Rachel Bovard expertly lays out why “Personnel is Policy” is not just an old adage, but a law of politics which, if ignored, will cripple administrations present and future.
Veterans of the conservative movement are familiar with Morton Blackwell’s Laws of the Public Policy Process. His most quoted law is the 26th: “Personnel is policy.” Laws 21 and 30 are less famous, but inform a proper approach to number 26: “An ounce of loyalty is worth a pound of cleverness”; “Better a snake in the grass than a viper in your bosom.”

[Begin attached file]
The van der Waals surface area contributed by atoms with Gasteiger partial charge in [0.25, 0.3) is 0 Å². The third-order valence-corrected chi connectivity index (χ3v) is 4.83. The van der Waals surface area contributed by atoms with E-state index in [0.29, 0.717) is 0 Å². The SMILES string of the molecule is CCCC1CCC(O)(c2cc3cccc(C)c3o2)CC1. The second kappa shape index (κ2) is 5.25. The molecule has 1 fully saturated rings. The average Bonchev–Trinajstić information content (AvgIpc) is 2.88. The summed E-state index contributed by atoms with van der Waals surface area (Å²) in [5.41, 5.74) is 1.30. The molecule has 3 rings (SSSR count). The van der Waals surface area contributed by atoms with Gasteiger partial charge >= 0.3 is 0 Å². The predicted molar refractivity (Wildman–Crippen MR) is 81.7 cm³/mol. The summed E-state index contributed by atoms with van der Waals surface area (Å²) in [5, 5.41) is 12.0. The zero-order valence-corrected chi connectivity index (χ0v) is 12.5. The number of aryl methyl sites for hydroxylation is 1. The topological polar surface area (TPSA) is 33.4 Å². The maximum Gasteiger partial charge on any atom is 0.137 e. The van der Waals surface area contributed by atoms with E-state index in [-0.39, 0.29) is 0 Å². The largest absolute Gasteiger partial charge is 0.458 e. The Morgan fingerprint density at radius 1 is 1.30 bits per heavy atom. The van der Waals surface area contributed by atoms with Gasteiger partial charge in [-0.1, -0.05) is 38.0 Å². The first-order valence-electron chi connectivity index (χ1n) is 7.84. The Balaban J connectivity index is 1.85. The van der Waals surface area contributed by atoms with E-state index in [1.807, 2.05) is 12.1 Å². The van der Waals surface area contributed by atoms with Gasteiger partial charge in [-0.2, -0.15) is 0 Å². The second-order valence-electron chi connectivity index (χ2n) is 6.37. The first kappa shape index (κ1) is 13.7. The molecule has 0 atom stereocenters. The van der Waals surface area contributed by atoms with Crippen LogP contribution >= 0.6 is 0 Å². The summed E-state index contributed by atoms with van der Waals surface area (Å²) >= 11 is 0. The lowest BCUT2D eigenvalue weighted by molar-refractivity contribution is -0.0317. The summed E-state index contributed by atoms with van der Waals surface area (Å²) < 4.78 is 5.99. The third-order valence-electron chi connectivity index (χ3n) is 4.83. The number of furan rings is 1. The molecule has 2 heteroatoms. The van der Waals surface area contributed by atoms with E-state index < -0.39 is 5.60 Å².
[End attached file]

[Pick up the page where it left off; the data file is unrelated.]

Most politicians ignore Blackwell’s laws on personnel. When they enter public office, they look to fill their teams with people who fit into a few traditional categories: experts in campaign machinery who helped win the election, subject-matter experts with prior experience in a similar office, and people with gravitas, who will impress the public as muscular hires and signal that the newly elected officeholder is serious. What often gets overlooked—and what is without question the most important criterion to use when weighing potential hires—is philosophical alignment with the candidate and commitment to his program and governing agenda.